Coco Crisp | Oakland | OF | 6 percent Yahoo ownership
Oliver ROS: .255/.325/.377
Despite hitting only .191/.270/.292 in July, Coco Crisp was nonetheless quite valuable for fantasy owners (top 150 player in fantasy) last month. Why, you ask? Largely because he went 10-for-11 in stolen base attempts with 14 runs. Crisp was hurt most of the first half and came off the DL only June 22, so it is understandable that he’s been flying under the radar the last 30 or so games. However, I am putting you on notice.
Despite a less-than-inspiring .713 OPS, there are signs of inspiration in Crisp’s limited 2010 showing. For one, he is currently posting a career high mark in ISO at .168. The statistically relevant plate appearance threshold of ISO for hitters is approximately 500 PA, so one should not read too much into Crisp’s current power output. However, it indicates that he is hitting the ball well enough, despite the poor average.
Crisp has a career BABIP of .305, which is well above his current .280 mark on the season. However, he has a career line drive rate around 19 percent, and he’s clipping clippers at only 13.9 percent through his first 150 PA of 2010. LD percentage also becomes statistically significant for hitters around the 150 PA mark, so perhaps there are some concerns about Crisp’s game. However, with a 9.5 speed score and increased 52.5 percent GB rate, Crisp is taking full advantage of his skill set. Per the THT xBABIP calculator, Crisp’s current batted ball profile is worth a .327 xBABIP. Adjusting Crisp’s current triple slash line (.237/.309/.405) to reflect his xBABIP, all the while pessimistically assuming that all additional hits would be singles, we get a much prettier .273/.340/.440 (.781 OPS) fantasy/real life line.
Crisp has only a moderate steals history (career high mark of 28 set in 2007), but he’s been running much more often and much more efficiently in the last few seasons. This is evidenced by two statistics. First, since 2008, Crisp has attempted a stolen base 32.15 percent of the time he’s been on base, versus the 17.25 percent mark for his career. Second, he has been successful in 81 percent of his attempts since 2008, much higher than the 75 percent mark for his career.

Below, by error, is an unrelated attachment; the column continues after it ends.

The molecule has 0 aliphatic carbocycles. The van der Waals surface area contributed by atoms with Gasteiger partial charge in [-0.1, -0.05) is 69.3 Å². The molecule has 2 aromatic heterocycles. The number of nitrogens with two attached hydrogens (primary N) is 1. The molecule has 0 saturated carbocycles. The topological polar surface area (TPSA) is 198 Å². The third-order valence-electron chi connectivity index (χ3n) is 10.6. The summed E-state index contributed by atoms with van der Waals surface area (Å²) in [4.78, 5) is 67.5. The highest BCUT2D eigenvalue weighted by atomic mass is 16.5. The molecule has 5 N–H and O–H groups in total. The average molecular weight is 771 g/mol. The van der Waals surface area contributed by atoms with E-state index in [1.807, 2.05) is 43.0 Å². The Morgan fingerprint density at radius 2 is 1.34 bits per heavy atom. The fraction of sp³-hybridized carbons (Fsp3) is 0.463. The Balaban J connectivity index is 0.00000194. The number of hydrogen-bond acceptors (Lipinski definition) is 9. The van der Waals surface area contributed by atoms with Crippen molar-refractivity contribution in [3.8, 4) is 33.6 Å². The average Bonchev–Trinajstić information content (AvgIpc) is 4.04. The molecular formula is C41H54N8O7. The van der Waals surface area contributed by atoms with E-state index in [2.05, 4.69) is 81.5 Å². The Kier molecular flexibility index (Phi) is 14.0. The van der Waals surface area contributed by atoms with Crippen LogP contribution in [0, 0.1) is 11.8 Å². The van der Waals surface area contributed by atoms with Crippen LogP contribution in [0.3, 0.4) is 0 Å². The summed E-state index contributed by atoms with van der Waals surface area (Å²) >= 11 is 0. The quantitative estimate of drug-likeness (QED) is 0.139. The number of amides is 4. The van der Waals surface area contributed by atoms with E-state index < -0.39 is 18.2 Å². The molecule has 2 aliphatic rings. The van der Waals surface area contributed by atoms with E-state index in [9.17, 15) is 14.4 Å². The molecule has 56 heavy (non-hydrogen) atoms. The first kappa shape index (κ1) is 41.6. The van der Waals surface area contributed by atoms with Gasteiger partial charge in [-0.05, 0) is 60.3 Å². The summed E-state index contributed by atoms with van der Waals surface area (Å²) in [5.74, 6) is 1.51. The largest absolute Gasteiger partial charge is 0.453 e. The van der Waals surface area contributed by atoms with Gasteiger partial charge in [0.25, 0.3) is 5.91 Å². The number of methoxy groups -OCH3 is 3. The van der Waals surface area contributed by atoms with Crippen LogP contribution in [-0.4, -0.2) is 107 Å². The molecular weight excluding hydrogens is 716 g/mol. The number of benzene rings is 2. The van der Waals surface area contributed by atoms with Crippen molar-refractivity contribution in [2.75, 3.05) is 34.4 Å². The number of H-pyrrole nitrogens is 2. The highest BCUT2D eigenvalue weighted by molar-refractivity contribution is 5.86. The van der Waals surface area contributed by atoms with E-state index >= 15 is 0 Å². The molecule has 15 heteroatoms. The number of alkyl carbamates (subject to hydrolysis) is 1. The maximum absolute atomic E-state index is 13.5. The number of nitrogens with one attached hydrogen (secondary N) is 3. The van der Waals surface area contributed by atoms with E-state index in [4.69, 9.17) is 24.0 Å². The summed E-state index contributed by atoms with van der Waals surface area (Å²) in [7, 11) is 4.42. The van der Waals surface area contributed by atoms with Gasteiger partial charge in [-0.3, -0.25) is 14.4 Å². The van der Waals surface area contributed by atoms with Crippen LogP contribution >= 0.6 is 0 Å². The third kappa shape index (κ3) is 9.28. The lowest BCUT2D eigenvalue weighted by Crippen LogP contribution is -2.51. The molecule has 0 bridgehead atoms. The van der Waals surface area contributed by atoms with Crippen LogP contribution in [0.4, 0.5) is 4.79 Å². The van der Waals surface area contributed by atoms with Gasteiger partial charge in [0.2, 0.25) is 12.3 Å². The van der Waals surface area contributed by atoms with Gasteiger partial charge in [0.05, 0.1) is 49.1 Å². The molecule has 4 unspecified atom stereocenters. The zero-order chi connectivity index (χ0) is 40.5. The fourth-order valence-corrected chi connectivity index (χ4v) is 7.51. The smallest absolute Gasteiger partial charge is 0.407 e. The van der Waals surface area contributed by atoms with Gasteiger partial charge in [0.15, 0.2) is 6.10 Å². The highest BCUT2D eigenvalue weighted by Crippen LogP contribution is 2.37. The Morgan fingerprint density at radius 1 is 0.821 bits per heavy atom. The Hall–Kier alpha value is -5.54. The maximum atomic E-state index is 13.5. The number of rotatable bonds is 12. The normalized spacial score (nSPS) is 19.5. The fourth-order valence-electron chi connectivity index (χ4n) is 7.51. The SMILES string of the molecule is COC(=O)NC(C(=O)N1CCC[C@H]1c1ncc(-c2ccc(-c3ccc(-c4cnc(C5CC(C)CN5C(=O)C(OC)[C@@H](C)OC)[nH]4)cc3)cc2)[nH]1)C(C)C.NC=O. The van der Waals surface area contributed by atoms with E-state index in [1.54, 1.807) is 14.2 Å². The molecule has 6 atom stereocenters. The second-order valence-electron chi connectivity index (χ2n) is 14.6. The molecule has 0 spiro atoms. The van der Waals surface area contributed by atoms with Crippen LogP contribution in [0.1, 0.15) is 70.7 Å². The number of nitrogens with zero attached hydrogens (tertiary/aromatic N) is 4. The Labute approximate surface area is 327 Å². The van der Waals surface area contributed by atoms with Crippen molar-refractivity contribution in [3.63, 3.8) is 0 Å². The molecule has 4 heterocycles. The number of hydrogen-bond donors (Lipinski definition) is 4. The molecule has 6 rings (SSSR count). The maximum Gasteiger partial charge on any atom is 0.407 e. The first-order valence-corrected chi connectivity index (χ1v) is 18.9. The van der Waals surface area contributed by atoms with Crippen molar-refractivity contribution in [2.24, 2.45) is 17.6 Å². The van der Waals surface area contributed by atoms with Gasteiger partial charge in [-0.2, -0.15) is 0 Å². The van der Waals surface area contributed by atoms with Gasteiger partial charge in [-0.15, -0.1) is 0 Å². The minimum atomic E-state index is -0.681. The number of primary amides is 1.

Though Crisp is hardly a spring chicken at age 31, he’s been refining his speed-based game over the past few (injury riddled) seasons. If he can stay healthy, few players in the majors can rival Crisp’s surprising wheels (9.5 speed score on the season). If Crisp can swipe 14 bags on the season with a .309 on-base percentage, just imagine his SB potential with a 34 percent OBP. His stolen base potential could be a difference maker down the stretch (again, assuming health).
Recommendation: Crisp should be owned in all AL-only and fove-outfielder mixed league formats. He is a bench-worthy player (spot starter on Mondays/Thursdays) in 12-team, three-outfielder mixed leagues.
Edwin Jackson | Chicago (AL) | SP | 52 percent Yahoo ownership
YTD: 4.97 ERA, 1.49 WHIP, 7.00 K/9, 3.88 BB/9
Oliver ROS: 4.59 ERA, 1.44 WHIP, 6.6 K/9, 3.7 BB/9
Despite a relatively successful 2009 campaign, I was quite bearish on Edwin Jackson the fantasy (and real life) pitcher this offseason. At best, I pegged Jackson’s upside at a 4.06 ERA mark with a 7.36 K/9 and horrible WHIP (in the 1.50 range). For the most part, he hasn’t disproved my prediction. Over 141.1 innings pitched this season, Jackson has accrued a K/9 of 7.00 with a WHIP of 1.49. Of course the 4.97 ERA is well above my 4.06 projection, but that preseason ERA projection was Jackson’s ceiling in my estimation. However, he has not been nearly as bad as his numbers might indicate.
Jackson’s poor luck has not come on the fly ball. His HR/FB mark of 10.5 percenty is not particularly unlucky, especially at Chase Field, which inflates the average HR/FB rate of its pitchers to 11.64 percent. Where Jackson has been unlucky has been on his percentage of runners scored.
Logically, the more baserunners a pitcher gives up, the more runs he is likely to forfeit. Nonetheless, a pitcher’s left-on-base rate tends to neutralize around 71.5 percent over time, fluctuating based on the defensive posture behind him. Jackson’s 2010 mark is below the league average mark of 71.9 percent this season, at 68.3 percent, although the Diamondbacks are a top-five defensive team in baseball (per both team UZR/150 and collective UZR). Hence, Jackson’s likely had some bad luck with some big innings.
Further, he’s had some bad luck on balls in play. While his career BABIP is .311, his BABIP this season is higher at .322. Per my updated xWHIP calculator formula (on version 1.3 now), Jackson’s xWHIP is much lower than his actual season WHIP, at 1.39.
Of course, this xWHIP projection is based on pitching in Chase Field in front of the Diamondbacks’ elite defense. Following July 31, Jackson now pitches in the Cell (1.213 HR/FB park factor index, which is worse for pitchers than Chase Field’s 1.058 mark) in front of the White Sox (negative team UZR). Needless to say, Jackson’s xWHIP for the White Sox will be higher than 1.40 and likely closer to the 1.50 mark he’s been posting thus far this season.